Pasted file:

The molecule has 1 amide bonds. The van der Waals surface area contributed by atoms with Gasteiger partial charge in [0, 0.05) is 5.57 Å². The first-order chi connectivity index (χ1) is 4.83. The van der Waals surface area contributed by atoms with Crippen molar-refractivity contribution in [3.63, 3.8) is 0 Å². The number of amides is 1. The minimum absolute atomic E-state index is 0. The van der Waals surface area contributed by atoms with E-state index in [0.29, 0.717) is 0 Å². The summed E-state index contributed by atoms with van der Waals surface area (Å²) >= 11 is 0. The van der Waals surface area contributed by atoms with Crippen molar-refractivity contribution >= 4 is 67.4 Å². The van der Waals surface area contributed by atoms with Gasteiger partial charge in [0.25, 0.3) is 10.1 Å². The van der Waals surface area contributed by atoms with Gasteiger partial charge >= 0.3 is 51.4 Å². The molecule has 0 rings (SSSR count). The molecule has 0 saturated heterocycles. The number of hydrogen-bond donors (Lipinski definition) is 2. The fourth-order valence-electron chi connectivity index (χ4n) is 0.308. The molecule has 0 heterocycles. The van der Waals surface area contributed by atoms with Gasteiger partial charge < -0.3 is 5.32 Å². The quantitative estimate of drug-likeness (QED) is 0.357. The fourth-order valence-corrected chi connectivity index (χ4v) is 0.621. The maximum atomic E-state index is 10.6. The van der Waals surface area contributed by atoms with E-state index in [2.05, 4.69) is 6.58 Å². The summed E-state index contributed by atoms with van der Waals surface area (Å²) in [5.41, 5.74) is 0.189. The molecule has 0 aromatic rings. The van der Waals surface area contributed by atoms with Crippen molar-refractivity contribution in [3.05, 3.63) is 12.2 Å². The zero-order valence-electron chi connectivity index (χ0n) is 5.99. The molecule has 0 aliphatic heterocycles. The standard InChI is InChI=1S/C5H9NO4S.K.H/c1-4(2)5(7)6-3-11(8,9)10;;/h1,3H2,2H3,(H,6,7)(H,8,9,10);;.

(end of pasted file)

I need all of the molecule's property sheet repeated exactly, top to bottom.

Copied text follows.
The molecule has 1 amide bonds. The van der Waals surface area contributed by atoms with Gasteiger partial charge in [0, 0.05) is 5.57 Å². The first-order chi connectivity index (χ1) is 4.83. The van der Waals surface area contributed by atoms with Crippen molar-refractivity contribution in [3.63, 3.8) is 0 Å². The number of amides is 1. The minimum absolute atomic E-state index is 0. The van der Waals surface area contributed by atoms with E-state index in [0.29, 0.717) is 0 Å². The summed E-state index contributed by atoms with van der Waals surface area (Å²) >= 11 is 0. The van der Waals surface area contributed by atoms with Crippen molar-refractivity contribution >= 4 is 67.4 Å². The van der Waals surface area contributed by atoms with Gasteiger partial charge in [0.25, 0.3) is 10.1 Å². The van der Waals surface area contributed by atoms with Gasteiger partial charge >= 0.3 is 51.4 Å². The molecule has 0 rings (SSSR count). The molecule has 0 saturated heterocycles. The number of hydrogen-bond donors (Lipinski definition) is 2. The fourth-order valence-electron chi connectivity index (χ4n) is 0.308. The molecule has 0 heterocycles. The van der Waals surface area contributed by atoms with Gasteiger partial charge < -0.3 is 5.32 Å². The quantitative estimate of drug-likeness (QED) is 0.357. The fourth-order valence-corrected chi connectivity index (χ4v) is 0.621. The maximum atomic E-state index is 10.6. The van der Waals surface area contributed by atoms with E-state index in [2.05, 4.69) is 6.58 Å². The summed E-state index contributed by atoms with van der Waals surface area (Å²) in [5.41, 5.74) is 0.189. The molecule has 0 aromatic rings. The van der Waals surface area contributed by atoms with Crippen molar-refractivity contribution in [3.05, 3.63) is 12.2 Å². The zero-order valence-electron chi connectivity index (χ0n) is 5.99. The molecule has 0 aliphatic heterocycles. The standard InChI is InChI=1S/C5H9NO4S.K.H/c1-4(2)5(7)6-3-11(8,9)10;;/h1,3H2,2H3,(H,6,7)(H,8,9,10);;.